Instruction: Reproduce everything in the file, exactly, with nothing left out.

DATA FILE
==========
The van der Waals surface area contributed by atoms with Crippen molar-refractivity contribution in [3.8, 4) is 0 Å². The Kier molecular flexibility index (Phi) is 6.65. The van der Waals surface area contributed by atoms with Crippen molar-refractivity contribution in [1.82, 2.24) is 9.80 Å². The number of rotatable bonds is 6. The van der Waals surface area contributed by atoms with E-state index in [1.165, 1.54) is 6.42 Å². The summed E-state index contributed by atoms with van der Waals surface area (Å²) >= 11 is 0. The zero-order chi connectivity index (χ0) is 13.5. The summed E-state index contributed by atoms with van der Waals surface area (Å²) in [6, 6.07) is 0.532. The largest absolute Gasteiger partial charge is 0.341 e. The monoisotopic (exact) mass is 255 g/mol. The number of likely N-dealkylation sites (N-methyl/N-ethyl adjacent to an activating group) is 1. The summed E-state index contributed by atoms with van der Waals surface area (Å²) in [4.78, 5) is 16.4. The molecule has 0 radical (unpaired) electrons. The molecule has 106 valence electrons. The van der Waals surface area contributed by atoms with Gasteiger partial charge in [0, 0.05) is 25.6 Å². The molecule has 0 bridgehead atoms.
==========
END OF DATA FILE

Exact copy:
The van der Waals surface area contributed by atoms with Crippen molar-refractivity contribution in [3.8, 4) is 0 Å². The Kier molecular flexibility index (Phi) is 6.65. The van der Waals surface area contributed by atoms with Crippen molar-refractivity contribution in [1.82, 2.24) is 9.80 Å². The number of rotatable bonds is 6. The van der Waals surface area contributed by atoms with E-state index in [1.165, 1.54) is 6.42 Å². The summed E-state index contributed by atoms with van der Waals surface area (Å²) >= 11 is 0. The zero-order chi connectivity index (χ0) is 13.5. The summed E-state index contributed by atoms with van der Waals surface area (Å²) in [6, 6.07) is 0.532. The largest absolute Gasteiger partial charge is 0.341 e. The monoisotopic (exact) mass is 255 g/mol. The number of likely N-dealkylation sites (N-methyl/N-ethyl adjacent to an activating group) is 1. The summed E-state index contributed by atoms with van der Waals surface area (Å²) in [4.78, 5) is 16.4. The molecule has 0 radical (unpaired) electrons. The molecule has 106 valence electrons. The van der Waals surface area contributed by atoms with Gasteiger partial charge in [0, 0.05) is 25.6 Å². The molecule has 0 bridgehead atoms.